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“Oh Myx!!! The (music video) channel Myx??”
Two representatives from the channel approach for an interview, one of a handful lined up for the evening, and Nino Mendoza sounds like an excited grade-school boy who just found Santa Claus under a Christmas tree. The Blue Jean Junkies is launching their sophomore album in 12 Monkeys and while Mendoza himself invited friends and media people to the event, every person who shows up is greeted with unabashed enthusiasm… and unbridled honesty.
“Oh man, sobriety rocks, man!!! Now they’re coming to ME! Look at that, how about that!”
To say that Mendoza has led an interesting life would be accurate. In the 90s, the local music scene raved about this skinny handsome kid who played powerful blues harp. Near the end of the decade, he formed and fronted the the Blue Jean Junkies which further reinforced his reputation: as a frontman, he had the swagger and, yep, moves like Jagger (and David Bowie, both influences he proudly admit to). The band debuted its 70s-toned bluesy rock & roll on a December weekend in 1999 on NU107’s “The Crossroads with Cousin Hoagy”. In 2004, they released their first album for an indie label, helmed by Razorback’s Tirso Ripoll and Wolfgang’s Manuel Legarda, distributed by Sony Music.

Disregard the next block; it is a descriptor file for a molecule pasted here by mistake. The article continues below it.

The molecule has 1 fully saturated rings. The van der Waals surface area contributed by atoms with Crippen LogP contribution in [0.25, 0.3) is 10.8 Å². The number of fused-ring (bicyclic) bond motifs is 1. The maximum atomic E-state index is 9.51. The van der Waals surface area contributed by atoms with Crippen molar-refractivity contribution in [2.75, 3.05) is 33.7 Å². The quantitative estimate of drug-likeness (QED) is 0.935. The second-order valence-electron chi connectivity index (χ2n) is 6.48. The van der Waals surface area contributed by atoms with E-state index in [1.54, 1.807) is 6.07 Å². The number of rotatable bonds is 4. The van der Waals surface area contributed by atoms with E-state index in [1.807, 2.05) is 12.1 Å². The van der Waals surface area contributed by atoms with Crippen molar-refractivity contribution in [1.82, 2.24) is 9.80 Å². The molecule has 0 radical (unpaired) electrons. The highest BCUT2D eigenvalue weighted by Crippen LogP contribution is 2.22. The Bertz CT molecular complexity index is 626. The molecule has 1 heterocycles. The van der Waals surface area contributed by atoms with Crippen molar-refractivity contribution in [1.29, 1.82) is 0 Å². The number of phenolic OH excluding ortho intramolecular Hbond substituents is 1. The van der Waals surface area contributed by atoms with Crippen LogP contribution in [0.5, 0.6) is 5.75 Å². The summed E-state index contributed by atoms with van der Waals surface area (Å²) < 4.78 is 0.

“And then after that, I had my ups and downs and… too much of a good time (laughs) I got married on TV (to actress Snooky Serna)…”
He doesn’t elaborate and quickly reiterates, “The main meat of the matter is we (Blue Jean Junkies) are here right now.”
Mendoza gets serious. “People have been asking me, ‘hey Nino, is it true (pauses) that you don’t even drink alcohol now?’ I say, ‘Yes, whatever it is, I’ve had my ups and downs in the past. If you wanna place it in a rock’n’roll light: my decades of decadence. I don’t know what’s going to happen tomorrow, or next month or next year, but I’d like to stay this way. I just get high through the power of music and as I value my life a day at a time, I would like to think that life will have a million opportunities. And simplicity makes things more accessible. I keep my optimism afloat, things will happen. Sometimes quickly, sometimes slowly. Progress is inevitable, as long as I maintain how I’d like to stay this way, today.”
He has put on some weight, not quite the svelte Jagger/Bowie acolyte of yore, but he does look and sound healthier. Not to mention, happier. “Yeah, I kind of have a belly now, man, so I can’t do those Jagger moves much anymore!” he says laughing.